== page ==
Speaking of sausage, I specifically say andouille sausage because it’s so traditional. It uses ham instead of pork shoulder and the set of seasonings used when curing it is so perfect for gumbo. If you can’t find it in your area, you can substitute any smoked sausage, but I’d highly recommend chasing it down if you can. Brown the sausage in another pan first!!!! It’s so friggin’ worth it for the extra flavor it adds.

Now, for cooking. This where it gets weird. Seafood and shellfish should not be added at this time. Just let the gumbo simmer for about an hour or so and add it in the final step. Same goes if you’re using pre-cooked chicken, turkey, duck, etc. If they’re raw, though, put them in now and give the simmer some extra time to make sure it’s fully cooked (the meat should be almost falling apart).

Finishing Touches

Now this part is controversial in gumbo circles. There’s two main types of gumbo, file gumbo and okra gumbo. I loathe okra gumbo! File powder (pronounced “fee-lay”) has a much better flavor and creates a far better texture in the finished gumbo. If you want to use okra, add one part to the vegetables section above and know that I’m looking at you with scorn and disappointment. File powder’s dirt cheap and it has just an amazing flavor that, to me, is pure gumbo.

Just like the other spices and herbs, add 1 tbsp per 4 oz “part” to the gumbo as well as any seafood or shellfish meats you’re using. You can let it simmer for a little bit or you can turn the heat off (the meat will still get cooked). Serve over steamed long-grain white rice, because if I see you using potato salad, see above about okra.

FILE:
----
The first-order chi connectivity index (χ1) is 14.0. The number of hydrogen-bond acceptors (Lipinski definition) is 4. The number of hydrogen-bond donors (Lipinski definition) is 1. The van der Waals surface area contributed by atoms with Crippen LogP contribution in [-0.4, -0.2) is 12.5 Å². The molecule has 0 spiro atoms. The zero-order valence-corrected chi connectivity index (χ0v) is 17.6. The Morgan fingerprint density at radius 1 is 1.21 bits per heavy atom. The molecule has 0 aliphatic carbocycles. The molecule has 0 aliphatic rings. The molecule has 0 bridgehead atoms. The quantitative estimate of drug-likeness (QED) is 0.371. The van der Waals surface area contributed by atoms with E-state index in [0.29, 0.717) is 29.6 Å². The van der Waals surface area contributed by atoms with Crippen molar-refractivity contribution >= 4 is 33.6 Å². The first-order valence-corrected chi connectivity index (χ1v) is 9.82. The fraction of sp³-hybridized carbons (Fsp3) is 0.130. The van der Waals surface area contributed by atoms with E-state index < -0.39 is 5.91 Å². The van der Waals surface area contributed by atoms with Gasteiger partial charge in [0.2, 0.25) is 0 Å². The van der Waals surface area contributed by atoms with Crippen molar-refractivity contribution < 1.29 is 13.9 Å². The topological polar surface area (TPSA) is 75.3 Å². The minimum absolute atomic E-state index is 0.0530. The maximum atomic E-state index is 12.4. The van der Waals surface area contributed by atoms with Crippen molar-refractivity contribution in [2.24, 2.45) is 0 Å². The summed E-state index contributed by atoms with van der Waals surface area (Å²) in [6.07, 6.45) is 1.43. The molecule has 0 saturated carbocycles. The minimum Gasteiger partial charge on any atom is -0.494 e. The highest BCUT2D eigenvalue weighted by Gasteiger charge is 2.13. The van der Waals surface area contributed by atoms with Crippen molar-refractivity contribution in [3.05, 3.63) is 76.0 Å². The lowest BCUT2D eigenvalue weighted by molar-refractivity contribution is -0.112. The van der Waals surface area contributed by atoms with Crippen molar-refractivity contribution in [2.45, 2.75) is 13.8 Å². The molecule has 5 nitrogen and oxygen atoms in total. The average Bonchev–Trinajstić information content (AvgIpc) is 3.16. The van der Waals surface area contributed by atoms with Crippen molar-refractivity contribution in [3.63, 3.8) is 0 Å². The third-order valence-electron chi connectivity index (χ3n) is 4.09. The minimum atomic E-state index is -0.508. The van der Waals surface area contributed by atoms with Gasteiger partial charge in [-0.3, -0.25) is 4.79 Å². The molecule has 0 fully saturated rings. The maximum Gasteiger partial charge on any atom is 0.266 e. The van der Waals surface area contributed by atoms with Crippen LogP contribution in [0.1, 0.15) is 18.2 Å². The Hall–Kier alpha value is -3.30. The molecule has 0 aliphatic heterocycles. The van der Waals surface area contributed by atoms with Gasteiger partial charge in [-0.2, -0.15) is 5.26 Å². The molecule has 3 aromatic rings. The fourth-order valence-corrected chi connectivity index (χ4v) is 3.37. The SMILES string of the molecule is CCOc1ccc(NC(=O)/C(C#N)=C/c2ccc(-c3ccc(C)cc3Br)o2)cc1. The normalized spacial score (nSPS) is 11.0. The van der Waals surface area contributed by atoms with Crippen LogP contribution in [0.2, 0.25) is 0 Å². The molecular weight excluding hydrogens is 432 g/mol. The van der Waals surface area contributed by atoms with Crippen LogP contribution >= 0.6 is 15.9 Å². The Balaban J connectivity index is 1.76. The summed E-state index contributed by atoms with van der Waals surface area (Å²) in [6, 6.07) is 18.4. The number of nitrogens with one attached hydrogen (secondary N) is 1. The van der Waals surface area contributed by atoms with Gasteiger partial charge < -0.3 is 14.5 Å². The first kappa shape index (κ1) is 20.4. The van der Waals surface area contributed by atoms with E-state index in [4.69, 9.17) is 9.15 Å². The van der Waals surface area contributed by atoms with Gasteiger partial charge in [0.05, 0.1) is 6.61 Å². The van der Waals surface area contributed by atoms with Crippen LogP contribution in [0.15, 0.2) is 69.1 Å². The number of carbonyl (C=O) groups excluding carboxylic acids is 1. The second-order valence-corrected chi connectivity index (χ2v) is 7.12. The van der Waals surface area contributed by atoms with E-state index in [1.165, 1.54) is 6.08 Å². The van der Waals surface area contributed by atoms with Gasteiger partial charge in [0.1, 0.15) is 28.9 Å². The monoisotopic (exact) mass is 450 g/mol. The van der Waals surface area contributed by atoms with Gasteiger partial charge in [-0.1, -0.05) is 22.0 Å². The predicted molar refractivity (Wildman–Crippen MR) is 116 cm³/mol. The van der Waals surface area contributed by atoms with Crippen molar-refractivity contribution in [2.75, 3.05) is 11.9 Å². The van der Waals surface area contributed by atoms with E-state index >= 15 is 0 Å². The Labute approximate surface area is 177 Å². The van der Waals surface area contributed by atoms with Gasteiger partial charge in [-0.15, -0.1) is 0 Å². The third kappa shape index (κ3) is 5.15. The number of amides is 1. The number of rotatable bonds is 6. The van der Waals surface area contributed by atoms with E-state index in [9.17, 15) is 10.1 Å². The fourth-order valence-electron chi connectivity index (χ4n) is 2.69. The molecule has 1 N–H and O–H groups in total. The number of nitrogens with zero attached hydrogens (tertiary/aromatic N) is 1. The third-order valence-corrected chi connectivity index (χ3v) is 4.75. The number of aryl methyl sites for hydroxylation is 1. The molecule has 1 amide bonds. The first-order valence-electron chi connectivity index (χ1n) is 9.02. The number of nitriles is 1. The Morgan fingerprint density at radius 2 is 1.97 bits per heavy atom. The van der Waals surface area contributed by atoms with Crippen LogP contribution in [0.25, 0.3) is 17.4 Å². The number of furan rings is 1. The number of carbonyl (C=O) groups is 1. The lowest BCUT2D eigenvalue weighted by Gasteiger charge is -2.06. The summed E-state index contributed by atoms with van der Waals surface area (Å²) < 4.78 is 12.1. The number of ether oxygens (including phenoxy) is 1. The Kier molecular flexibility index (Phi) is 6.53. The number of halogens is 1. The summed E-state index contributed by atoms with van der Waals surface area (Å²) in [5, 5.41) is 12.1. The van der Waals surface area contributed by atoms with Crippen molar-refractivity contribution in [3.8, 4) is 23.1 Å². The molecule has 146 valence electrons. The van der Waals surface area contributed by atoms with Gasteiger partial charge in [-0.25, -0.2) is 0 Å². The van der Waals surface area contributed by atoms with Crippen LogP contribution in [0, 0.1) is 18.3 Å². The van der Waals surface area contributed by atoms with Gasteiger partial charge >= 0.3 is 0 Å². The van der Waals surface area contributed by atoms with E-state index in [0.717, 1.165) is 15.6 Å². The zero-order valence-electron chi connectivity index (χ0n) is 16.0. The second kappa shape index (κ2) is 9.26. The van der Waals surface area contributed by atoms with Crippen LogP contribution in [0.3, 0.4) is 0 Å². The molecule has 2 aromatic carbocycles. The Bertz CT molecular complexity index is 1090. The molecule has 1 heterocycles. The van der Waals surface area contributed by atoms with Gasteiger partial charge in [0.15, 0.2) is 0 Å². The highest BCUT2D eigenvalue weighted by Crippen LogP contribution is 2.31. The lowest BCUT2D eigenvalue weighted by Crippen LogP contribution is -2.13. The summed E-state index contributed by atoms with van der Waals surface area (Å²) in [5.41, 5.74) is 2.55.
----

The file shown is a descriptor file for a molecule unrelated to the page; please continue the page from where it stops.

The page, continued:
And that’s it. I know it seems like a lot, but I’m going into a lot of detail here to make sure you understand what to do when and why. You can also tinker with the recipe a little bit if you like, but if you stray too far, it won’t be gumbo anymore (just like I didn’t call last week’s episode “carnitas”). Gumbo will last tightly covered in the fridge for about a week or so, and it’s usually better the next day (if you used homemade stock, there’s a chance it’ll set up like jello, but don’t worry, that’s a good thing and it melts in the microwave or on the stove).

Traditional Recipe

This version is enough for 4 people with lots of leftovers, or 8 people. See above for instructions on how to put them all together.

4 oz lard, vegetable, or canola oil

4 oz AP flour

1 c onion (white or sweet, diced)

1/2 c green bell pepper (diced)

1/2 c celery (diced)

1 clove garlic (minced)

1 1/2 lb of a combination of shrimp, oyster, clam, chicken, turkey, duck, or any other meat

1/2 lb Andouille sausage, sliced or diced and browned

1 tsp dried thyme

1 tsp freshly-ground black pepper

1 bay leaf (don’t worry about halving this, but leave it out if you’re going under 2oz)

1 tbsp kosher salt

1/4 tsp to 1 tsp Cayenne pepper (up to you how spicy you want it)

1 tbsp file powder